Doctors smoke. Attorneys go to jail. Clergy lose their faith. But educators who did badly in school aren’t something you read much about. There are obvious reasons for this, beginning with the fact that most jobs in education require a graduate degree of some kind, and a spotty academic record can be a serious impediment to graduate school, assuming a lousy student aspires to it in the first place.

The truth is that I disliked school from an early age, as I’m sure the paper trail (if it could be reconstructed from the beginning) would show. And to keep the candor going, I want to add that I’m not even sure I liked learning, if by learning we mean letting in change. Ironically, I compensated for this by developing a collector’s mentality—an insatiable appetite for the known—which would seem to contraindicate an openness to change. Why explain how half of a quantity of carbon-14 decays after 5,730 years, when the Mayan calendar puts it in historical perspective and might make for more interesting conversation? If someone else had told me that the rate of decay is only an average, as a way of enticing me into the mysteries of probability, chances are I would have shut down.

Always on the search for good, short, straightforward reads for my advanced TOEFL students, I used to rely on Lewis Thomas and sometimes assigned his wonderful essay, “The Scrambler in the Mind,” to see what they would make of it, not telling them that it was the story of my life (the also short “The Wonderful Mistake” generally fared better):

Gödel’s Theorem was once explained to me by a patient, gentle mathematician, and just as I was taking it all in, nodding appreciatively at the beauty of the whole idea, I suddenly felt something like the silent flicking of a mercury wall switch and it all turned to nonsense in my head…It is not like blanking out or losing interest or drifting off, not at all. My mind is, if anything, more alert, grasping avidly at every phrase, but then the switch is thrown and what comes in is transformed into an unfathomable code.

Thomas describes his mind as alert and grasping; I am pretty sure that in Algebra II, I often was drifting off. But the scrambler phenomenon is not restricted to those on the receiving end. I remember as an undergraduate in the early 1990s being invited by the family of my Israeli roommate to a private party in honor of some esteemed physical scientists who had just fled the freshly disintegrated USSR. I approached one of them and with what in retrospect was an unbelievable lack of empathy asked him to explain Chaos Theory. The man looked right and left, stammered briefly—I can still see his horn rims flashing with agitation—and managed to say only. “It is too difficult, it is too difficult.”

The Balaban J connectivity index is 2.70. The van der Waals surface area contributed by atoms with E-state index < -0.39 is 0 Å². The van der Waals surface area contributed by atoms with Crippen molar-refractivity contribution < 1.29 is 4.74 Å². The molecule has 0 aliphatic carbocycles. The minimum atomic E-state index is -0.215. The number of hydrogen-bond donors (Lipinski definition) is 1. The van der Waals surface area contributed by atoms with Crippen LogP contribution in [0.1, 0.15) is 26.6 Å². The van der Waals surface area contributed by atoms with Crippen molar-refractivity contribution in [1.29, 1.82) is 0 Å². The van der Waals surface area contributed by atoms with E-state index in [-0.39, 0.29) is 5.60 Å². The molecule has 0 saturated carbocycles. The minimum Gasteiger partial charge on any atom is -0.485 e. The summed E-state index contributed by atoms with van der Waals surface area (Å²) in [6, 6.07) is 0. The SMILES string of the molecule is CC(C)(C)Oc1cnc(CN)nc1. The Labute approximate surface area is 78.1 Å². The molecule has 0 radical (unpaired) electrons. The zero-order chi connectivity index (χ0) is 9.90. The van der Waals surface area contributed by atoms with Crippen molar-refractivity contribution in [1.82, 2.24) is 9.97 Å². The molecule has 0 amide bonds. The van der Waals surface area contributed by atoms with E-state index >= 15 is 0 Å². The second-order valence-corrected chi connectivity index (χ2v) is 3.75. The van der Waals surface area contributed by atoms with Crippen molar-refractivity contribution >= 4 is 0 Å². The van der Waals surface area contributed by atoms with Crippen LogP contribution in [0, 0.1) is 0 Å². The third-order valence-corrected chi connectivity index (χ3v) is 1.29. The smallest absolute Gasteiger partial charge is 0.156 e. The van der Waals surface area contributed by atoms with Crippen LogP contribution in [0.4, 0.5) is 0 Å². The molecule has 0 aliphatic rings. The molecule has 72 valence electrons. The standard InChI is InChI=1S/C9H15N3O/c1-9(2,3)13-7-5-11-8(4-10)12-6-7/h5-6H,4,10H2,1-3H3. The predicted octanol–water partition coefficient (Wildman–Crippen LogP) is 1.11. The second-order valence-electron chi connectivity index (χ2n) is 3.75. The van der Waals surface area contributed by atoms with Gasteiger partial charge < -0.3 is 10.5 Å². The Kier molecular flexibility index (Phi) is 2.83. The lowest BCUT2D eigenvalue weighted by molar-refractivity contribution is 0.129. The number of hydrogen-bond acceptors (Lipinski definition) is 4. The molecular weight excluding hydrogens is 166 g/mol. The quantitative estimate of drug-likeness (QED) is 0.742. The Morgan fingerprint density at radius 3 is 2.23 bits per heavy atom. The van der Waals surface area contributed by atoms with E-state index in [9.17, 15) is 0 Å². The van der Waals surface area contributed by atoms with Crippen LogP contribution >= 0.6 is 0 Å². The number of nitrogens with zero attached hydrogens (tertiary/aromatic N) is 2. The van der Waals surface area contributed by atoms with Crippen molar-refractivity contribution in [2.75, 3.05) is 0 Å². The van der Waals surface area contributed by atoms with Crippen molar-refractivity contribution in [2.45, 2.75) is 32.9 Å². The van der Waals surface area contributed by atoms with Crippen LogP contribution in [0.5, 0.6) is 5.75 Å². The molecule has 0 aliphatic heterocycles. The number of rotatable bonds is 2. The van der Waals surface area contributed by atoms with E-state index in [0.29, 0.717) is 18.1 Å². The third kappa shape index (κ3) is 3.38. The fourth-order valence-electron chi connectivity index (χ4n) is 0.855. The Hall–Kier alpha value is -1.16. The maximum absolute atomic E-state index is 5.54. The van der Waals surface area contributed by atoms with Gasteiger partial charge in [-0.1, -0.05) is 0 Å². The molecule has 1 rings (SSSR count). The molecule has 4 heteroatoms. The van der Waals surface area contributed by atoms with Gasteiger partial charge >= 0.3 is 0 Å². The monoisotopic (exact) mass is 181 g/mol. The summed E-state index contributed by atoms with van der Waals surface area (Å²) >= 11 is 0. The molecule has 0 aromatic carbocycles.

No doubt, Chaos Theory is difficult. But years of humiliation at the hands of public school math teachers, whose ability to activate my scrambler was nearly telepathic, were probably a major factor in my gravitation—or flight—toward words as my sense-making medium. Numbers shut me up; with language, I could open up. But I don’t want to come across as if this was all about self-expression. To solve a word problem, or any problem involving quantification, some degree of submission is required, a willingness to resolve a mystery on its own terms. Effective learning demands, if not necessarily a suspension of the self, then something akin to a child’s terrifying discovery of buoyancy, or an adult language learner’s preparedness to speak about the day’s events in the tongue of the host country knowing that she may make a fool of herself. In contrast, bad students have an instinctive aversion to systems.

Where there are systems, there are rules. At its simplest, a system is a congeries of rules; you could even argue that y=f(x) is a system consisting of a single rule. I should tread carefully here, however, since it could then be argued that a system is the sum of its rules, which may be true but misses the whole spirit of a system, to whose infinite possibilities its rules are subordinated. I confess, that from the day I set foot in my first classroom, I did not tread carefully.

To be clear, I am not saying that being a bad student is necessarily a bad thing. Still, a correlation could probably be found between students who resist the rules of mathematics (to take an extreme but by no means isolated example) and those who resist the idea of rules altogether, in and out of class. I now realize the thing I resented about math was the accumulating mass of rules one had to learn simply to move one step forward. Ultimate mastery of the subject was inconceivable. Surely, education did not ask us to subordinate ourselves to purposes as yet unknown to us. I sensed that learning was a kind of liberation, so any discipline that asked me to do no more (or less) than mirror the figures in a carpet must have seemed a snare and delusion.


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